We all hear about reducing our carbon footprint, but what does it mean? To put it simply, reducing your carbon footprint reduces the number of actions that lead to the generation of greenhouse gases in the atmosphere. Greenhouse gases trap heat in our atmosphere and make our planet warmer, leading to global warming. The largest source of greenhouse emissions from human activity is from burning fossil fuels for heat, electricity, and transportation.
By making these small changes to your daily routine, you can start to reduce your carbon footprint and help Mother Earth.
1. Eat Locally
Shopping locally has numerous benefits for the environment and can dramatically reduce your household’s carbon footprint. Produce at the supermarket needs to be transported across hundreds of miles and stored in a cool environment. This expends a lot of energy and increases carbon emissions. Shopping at a farmers’ market cuts out transportation, gives you fresher produce, supports your local farmers, and keeps your dollars local to support your community.
There are a bunch of farmers’ markets that are open on Saturdays throughout Kitsap County. Kingston’s Public Market is open from May – October on Saturdays from 9:00 AM – 2:00 PM. Poulsbo Farmers Market and Bainbridge Island Farmers’ Market are both open from April – November on Saturdays from 10:00 AM – 2:00 PM.
Additionally, Kitsap Fresh is a great year-round option. Every week, you can shop online for local produce, meats, and goods, and they have many pick-up locations.
2. Use Different Transportation Options
Biking and/or using public transportation significantly reduces your carbon footprint. Washington State is even starting to switch to clean energy for ferries by converting its diesel-fueled ferries to hybrid-electric propulsion.
Though this information is helpful, we understand that these options don’t meet every household’s needs. There are times where you cannot avoid driving your car. Luckily, there are ways in which you can drive your vehicle to be more energy-efficient and reduce the vehicle’s carbon emissions. One way is to keep your car up-to-date and make sure your vehicle meets your state’s emissions standards. Turning off the air conditioning and utilizing cruise control on long trips can reduce your carbon emissions as well. If you are in the market for a new vehicle, consider purchasing an electric power car or a hybrid option. These cars often cost less to operate in the long run.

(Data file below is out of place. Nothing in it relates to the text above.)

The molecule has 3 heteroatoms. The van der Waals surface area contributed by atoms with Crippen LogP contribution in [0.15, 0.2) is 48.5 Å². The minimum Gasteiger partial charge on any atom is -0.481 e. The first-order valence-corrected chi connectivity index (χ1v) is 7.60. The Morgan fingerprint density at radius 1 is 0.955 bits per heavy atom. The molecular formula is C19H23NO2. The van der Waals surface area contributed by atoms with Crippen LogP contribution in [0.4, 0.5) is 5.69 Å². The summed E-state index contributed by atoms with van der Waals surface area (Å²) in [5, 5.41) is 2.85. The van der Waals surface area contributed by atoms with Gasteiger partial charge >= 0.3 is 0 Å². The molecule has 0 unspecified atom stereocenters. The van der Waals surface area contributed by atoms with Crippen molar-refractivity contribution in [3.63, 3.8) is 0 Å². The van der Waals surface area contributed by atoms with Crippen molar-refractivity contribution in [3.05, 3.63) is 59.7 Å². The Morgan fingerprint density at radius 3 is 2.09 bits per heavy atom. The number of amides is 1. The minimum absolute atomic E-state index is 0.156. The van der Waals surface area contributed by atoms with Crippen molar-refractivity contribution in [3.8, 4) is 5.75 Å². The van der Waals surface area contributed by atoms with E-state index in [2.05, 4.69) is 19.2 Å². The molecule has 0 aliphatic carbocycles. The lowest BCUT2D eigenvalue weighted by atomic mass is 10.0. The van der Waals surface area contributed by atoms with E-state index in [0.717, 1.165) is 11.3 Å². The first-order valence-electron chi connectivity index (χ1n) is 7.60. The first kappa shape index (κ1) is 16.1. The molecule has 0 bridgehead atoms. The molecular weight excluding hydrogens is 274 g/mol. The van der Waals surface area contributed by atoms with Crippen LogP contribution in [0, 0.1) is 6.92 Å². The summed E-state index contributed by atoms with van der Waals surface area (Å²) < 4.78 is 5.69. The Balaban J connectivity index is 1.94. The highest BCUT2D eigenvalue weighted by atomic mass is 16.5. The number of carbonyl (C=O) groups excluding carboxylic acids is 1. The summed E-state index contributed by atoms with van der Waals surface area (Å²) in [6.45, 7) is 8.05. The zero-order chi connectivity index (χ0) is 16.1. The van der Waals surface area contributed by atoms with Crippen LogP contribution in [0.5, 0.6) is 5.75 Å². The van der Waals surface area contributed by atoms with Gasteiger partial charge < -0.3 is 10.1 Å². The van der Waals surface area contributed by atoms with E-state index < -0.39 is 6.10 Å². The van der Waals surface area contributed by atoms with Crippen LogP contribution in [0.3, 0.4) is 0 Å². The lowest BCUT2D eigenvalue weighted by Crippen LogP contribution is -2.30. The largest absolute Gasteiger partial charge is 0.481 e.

3. Reduce, Reuse, and Recycle
Let’s not forget this catchy phrase that our teachers taught us. Some of us may have fallen out of practice, but no time like the present to start back up!
Here are some steps you can take:
- Reduce your consumption by merely buying less. Avoid items with a lot of packaging, and reduce the amount of unnecessary electricity you are using.
- Reuse certain household items to help reduce your consumption and save money over time. Buy reusable bags, kitchen towels, compostable sandwich bags, and beeswax storage wraps. They’ll cut down your waste, are easy to use over and over, and can reduce your plastic consumption.
- Recycle items that are at the end of their lifespan. Reusing an item can only last so long, so make sure you dispose of it correctly.
4. Conduct an Energy Audit
Your house may be using energy inefficiently, raising your electricity bill. By performing a simple energy audit and making small changes around the house, you can reduce both your electricity bill and carbon footprint at the same time. Common ways we use energy in our home inefficiently are leaving unnecessary lights on for long periods, not unplugging electronic devices when they’re not in use, and using incandescent light bulbs.
Incandescent light bulbs waste a lot of energy because much of it is converted into heat. Switching to LEDs might be a little more expensive up front, but they last 25 times longer while only using a quarter of the energy. To take this up a notch, check out our guide to solar power.
Excessive use of water can also add to our carbon footprint. Taking mindful and shorter showers can help. And, lowering our water heaters to 120˚F can save hundreds of pounds of CO2 emissions a year.
Stopping or slowing the pace of climate change won’t happen overnight, but by implementing small changes to our daily routine, we can reduce our collective impact.